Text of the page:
If you've been feeling a little let down by recent Katatonia I suggest checking out 'The Fall of Hearts'. It's a really varied album but there are some absolute gold gold gold standard tracks on it. 

 

 

To my ears, they did everything on that album better with their previous efforts, but I guess since you don't like those albums that much, it makes a weird kind of sense that you'd enjoy Fall Of Hearts, rather than being disappointed by it as a rehashing of material you already enjoy.

_____

In general these guys have been one of my favorite groups for over 20 years, and I can listen to something by them at nearly any time, depending on my mood. I don't know that I have one "favorite", but I have memories entangled with most of their stuff. A chronological journey follows.

1998 - I got turned on to them when Discouraged Ones was released: living by myself, listening to a bunch of Swans, going out to the local goth clubs, trying to write songs and make art in my spare time. Something about the dismal yet warm simplicity of this album sucked me in. Top picks: "I Break", "Nerve"

1999 - I fell in love with them because of Tonight's Decision: better musicianship, more involved songwriting, vastly improved vocals, tighter sound, beautiful melodies. Swano behind the kit. I was still living by myself in North Carolina, prepping for college in NYC, feeling change in the air. This album hit me right between the eyes. Top picks: "I Am Nothing", "No Good Can Come Of This"

2000 - I got hugely into their older albums: early days and late nights in New York City, Brave Murder Day the soundtrack to passing by a church on 14th st, or walking through leaves in Washington Square Park. Wrapped in aloneness, the sparse nature of the music was a perfect fit. In retrospect, this might have been the happiest time of my life. Dance Of December Souls slots in here too, although it took a while before I'd fully appreciate it. Top picks: "Brave", "Murder", "Rainroom"

2001 - I was transported to heights of rapture by Last Fair Deal Gone Down: Napster days in the freshman dorm, sharing their existing albums with my girlfriend, watching songs from this album trickle in hour by hour, chatting online with the people who were uploading them, snorting those shit quality mp3s like an addict. We bought the CD as soon as we could find it. Daniel Liljekvist was a wizard behind the kit; they took yet another leap in musicianship and songwriting, and found that perfect, organic, mid-heavy sound. It seemed like they had finally succeeded at what they'd been trying to do all along. Top picks: "Chrome", "The Future Of Speech"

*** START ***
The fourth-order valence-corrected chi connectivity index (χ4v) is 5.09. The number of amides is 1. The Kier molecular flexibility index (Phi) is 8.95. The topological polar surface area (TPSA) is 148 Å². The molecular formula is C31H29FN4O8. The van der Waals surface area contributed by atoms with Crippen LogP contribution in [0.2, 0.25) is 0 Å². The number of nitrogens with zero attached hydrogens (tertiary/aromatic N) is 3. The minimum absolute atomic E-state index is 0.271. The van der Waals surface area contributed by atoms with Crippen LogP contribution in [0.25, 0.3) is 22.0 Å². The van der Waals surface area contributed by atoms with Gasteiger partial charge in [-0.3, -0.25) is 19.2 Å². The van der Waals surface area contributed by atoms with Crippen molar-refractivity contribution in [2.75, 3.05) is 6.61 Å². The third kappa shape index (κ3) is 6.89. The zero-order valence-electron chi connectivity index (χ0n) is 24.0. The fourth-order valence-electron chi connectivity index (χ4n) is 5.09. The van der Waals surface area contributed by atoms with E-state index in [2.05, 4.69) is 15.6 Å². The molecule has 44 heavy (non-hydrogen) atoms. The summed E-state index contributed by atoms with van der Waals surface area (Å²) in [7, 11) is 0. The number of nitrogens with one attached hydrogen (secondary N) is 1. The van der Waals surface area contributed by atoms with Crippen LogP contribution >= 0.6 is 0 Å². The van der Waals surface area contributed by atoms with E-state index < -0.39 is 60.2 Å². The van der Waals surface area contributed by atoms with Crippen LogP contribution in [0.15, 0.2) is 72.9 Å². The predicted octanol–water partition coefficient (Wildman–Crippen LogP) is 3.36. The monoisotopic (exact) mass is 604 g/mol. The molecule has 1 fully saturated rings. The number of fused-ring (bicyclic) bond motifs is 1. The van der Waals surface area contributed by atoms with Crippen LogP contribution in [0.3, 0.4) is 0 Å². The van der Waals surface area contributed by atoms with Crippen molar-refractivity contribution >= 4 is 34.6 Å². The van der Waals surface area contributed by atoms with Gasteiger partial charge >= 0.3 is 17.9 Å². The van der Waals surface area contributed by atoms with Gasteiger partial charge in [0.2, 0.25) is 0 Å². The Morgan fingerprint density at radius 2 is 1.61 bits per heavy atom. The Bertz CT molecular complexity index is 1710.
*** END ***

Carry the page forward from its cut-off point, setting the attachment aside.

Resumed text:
2003 - I was initially very disappointed by Viva Emptiness, but eventually came around: this album was the beginning of the mechanically polished mixes that would become their mainstay, with their insistent downbeat replaced by an awkward bounce. Jonas brought his unfortunate penchant for gratuitous curse words to the forefront, like a six-year-old who calls someone a "dildo" without knowing exactly what it means. This album was argued over by me and good friends in apartments with cheap gas stoves and overactive radiators. After listening to it for long enough, the stuff I didn't like faded into the background. I'll put this on whenever. Top pick: "Evidence"

2006 - I was blown away by The Great Cold Distance: having worked my way into an appreciation of the previous album, this one didn't throw me for a loop. Sharing a godawful, decaying house on truck stop property in central PA with a friend, the early release of "My Twin" seemed to encapsulate the post-apocalyptic emotional landscape I found myself in, and spoke to me of finding small joys at rock bottom. Months later, the full-length was everything the singles had promised - another evolution in their melodic sense, some newly stark rhythmic bones behind their songs, and that awkward bounce harnessed to purpose as a lulling sense of groove. Mattias Norrmann's bass lines made a lot of good things better. Top picks: "My Twin", "Soil's Song", "July"

2009 - I got disappointed again by the stilted and artificial quality of Night Is The New Day: I still don't love this album, and I only put it on when I'm on a road trip, or if I'm in a Katatonia mood and I've already played the rest of them. Good sections and fond memories of it as part of a Thanksgiving celebration at my old apartment in Brooklyn do little to outweigh the forced heaviness and clunky songwriting. Top pick: "The Longest Year" (which has some of the best and worst qualities of the album as a whole)